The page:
For me, this 4-7-8 breathing practice is one of the best techniques I have come across for being present and getting mindful. And, when you’re present, you just can’t be worrying about anything. Give it a go. What have you got to lose?

The first rule about being mindful is to be mindful about being mindful.

A wee piece of advice… It seems a little illogical to me that I should need to schedule reminders to be mindful. But, apparently I do. I was doing well with my nose breathing and my 4-7-8 exercises. And then it fell by the wayside. Life got in the way. It has a habit of doing that.

It all came to a bit of a head last week. Here’s an example of how that manifested: I sent a shopping list to my dentist via text message. It wasn’t a particularly long list and fortunately, it was fairly innocuous. Obviously, I didn’t mean to send the shopping list to the lovely peeps at Sydney Holistic Dentists. (They don’t offer to shop for their patients as an extra benefit). The text was meant to go to LM.

Don’t believe me? Here’s the evidence.

Dental Shopping List

It was quite an un-TSL thing to do. And it wasn’t my only brain-addled action last week, either. This whole gut health palaver had clearly been weighing a little more heavily on my mind that I thought.

So now I’m onto ‘Operation Mindfulness’. That means 4-7-8 breathing twice a day, minimum. And, trick #1 when I go walking with Bella.

Let’s see what happens!

Sugar-free Cinnamon and Coconut Fat Bombs (AIP Compliant)


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TSL Sugar Free Zone

(Image by TSL)

I’m currently on the Autoimmune Protocol, a nutrient-rich elimination diet that removes foods that irritate the gut, cause gut imbalance and activate the immune system. You can read more about the protocol and why I’m doing this here. And, if you want to know why I’m on the sugar-free version of the Autoimmune Protocol, you can read about that here.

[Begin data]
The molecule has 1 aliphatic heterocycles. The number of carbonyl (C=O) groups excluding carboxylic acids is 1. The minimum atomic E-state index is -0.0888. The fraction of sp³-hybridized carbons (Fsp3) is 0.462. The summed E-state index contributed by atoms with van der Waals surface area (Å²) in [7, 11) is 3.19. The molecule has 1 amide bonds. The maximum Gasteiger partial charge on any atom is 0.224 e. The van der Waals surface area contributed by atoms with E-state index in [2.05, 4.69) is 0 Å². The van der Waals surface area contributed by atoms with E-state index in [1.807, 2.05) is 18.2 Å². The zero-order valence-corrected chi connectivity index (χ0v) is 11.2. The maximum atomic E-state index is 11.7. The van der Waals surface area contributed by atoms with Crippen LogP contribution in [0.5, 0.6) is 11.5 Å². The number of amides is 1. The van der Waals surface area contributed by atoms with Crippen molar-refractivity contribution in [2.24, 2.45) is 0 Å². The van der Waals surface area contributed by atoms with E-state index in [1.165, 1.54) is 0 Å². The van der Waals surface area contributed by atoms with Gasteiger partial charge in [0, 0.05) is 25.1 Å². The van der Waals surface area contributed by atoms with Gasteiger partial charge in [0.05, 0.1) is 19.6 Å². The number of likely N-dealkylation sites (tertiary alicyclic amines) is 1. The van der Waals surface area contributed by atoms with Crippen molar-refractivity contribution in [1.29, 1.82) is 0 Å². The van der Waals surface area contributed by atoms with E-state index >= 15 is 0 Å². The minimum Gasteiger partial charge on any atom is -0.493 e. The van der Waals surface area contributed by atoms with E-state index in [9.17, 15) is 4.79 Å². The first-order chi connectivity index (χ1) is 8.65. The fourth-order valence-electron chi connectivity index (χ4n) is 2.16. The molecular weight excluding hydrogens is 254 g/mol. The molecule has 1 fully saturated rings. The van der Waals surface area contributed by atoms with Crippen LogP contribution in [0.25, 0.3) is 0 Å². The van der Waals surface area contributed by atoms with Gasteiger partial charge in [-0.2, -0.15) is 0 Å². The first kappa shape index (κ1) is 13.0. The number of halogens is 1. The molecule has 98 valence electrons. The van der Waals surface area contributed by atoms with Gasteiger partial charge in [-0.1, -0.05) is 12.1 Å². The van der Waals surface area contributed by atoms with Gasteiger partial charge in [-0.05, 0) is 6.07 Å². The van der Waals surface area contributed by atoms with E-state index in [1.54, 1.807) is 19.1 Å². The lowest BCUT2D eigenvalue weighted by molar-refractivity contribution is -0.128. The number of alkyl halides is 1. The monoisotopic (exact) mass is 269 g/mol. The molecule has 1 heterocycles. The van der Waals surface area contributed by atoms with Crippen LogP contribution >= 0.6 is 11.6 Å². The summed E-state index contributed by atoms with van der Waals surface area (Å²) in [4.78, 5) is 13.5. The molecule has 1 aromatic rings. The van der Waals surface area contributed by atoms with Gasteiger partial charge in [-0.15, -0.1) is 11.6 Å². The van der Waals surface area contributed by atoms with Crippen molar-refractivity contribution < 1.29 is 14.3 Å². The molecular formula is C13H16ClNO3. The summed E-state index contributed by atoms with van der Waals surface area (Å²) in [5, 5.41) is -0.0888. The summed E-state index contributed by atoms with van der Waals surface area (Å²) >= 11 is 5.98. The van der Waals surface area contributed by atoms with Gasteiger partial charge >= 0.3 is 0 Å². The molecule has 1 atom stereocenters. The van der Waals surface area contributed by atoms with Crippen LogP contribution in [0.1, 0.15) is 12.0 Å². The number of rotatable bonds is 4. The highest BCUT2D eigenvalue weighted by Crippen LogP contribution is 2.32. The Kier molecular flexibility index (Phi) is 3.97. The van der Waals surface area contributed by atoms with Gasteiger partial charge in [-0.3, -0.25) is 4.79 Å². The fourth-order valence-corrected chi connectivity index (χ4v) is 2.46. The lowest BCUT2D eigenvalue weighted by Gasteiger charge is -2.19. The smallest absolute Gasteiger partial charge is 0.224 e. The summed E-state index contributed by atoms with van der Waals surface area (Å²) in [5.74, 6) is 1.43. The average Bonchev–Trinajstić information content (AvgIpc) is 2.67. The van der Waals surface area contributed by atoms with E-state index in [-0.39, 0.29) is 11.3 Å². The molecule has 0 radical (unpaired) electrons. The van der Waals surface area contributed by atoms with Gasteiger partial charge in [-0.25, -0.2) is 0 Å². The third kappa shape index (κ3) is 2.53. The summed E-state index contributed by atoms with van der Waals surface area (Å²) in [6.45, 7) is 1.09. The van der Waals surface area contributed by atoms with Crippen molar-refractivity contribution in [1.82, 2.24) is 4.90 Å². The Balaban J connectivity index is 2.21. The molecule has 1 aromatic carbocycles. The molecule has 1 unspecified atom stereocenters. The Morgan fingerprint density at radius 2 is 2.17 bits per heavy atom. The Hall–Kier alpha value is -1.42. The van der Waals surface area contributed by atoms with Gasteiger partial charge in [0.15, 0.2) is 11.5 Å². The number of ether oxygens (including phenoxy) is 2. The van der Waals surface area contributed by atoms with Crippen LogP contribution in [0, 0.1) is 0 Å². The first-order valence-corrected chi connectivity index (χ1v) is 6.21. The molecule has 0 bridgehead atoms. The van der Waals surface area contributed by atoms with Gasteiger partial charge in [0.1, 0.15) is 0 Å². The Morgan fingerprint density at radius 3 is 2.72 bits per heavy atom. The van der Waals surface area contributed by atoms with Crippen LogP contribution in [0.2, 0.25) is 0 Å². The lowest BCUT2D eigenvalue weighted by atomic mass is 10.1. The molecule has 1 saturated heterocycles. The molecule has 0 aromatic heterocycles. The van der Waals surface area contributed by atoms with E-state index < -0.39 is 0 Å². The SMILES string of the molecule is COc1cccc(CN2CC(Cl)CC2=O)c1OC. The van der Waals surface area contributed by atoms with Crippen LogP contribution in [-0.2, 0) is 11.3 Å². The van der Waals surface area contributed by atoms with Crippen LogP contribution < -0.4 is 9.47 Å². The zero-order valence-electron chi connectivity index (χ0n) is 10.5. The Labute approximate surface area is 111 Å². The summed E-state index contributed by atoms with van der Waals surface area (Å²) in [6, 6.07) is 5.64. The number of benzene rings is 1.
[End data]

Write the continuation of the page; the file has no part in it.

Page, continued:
As I write this post, it is day 1 of my new sugar-free autoimmune protocol regime. I know – it’s been a whole week since my post when I told you all about it, but I’ve been waiting for all my medication and supplements to arrive (not to mention getting my head around the fact that my poor wee gut is so unhealthy despite all my hard work).

And then, all of a sudden it was Friday and almost the weekend, so when LM said “Why not start the sugar-free bit on Monday”, it was an easy yes…

So here I am. And, let me tell you…

This sugar-free Autoimmune Protocol gig ain’t easy!

And I’m only on the first day!

According to the ‘standard’ AIP guidelines, any sugar consumption should be limited to less than 20g of fructose per day. That works out at about a couple of pieces of fruit.

I don’t think I realised just how much sugar I was having every day – and, I was already on a pretty restrictive diet! But when you have to cut all fruit out of your diet, on top of any honey and dates and maple syrup and any other sweet something you may have been sneaking in, and your health is on the line if you cheat, well – it soon becomes clear that life just got a whole lot less fun in the eating department.

No more dairy-free ice cream. My pulled pork recipe is back to the drawing board now that I can no longer use a little maple syrup for flavour. No Orange Macaroon Balls in this girl’s immediate future. And, no more dark chocolate which had so successfully been reintroduced…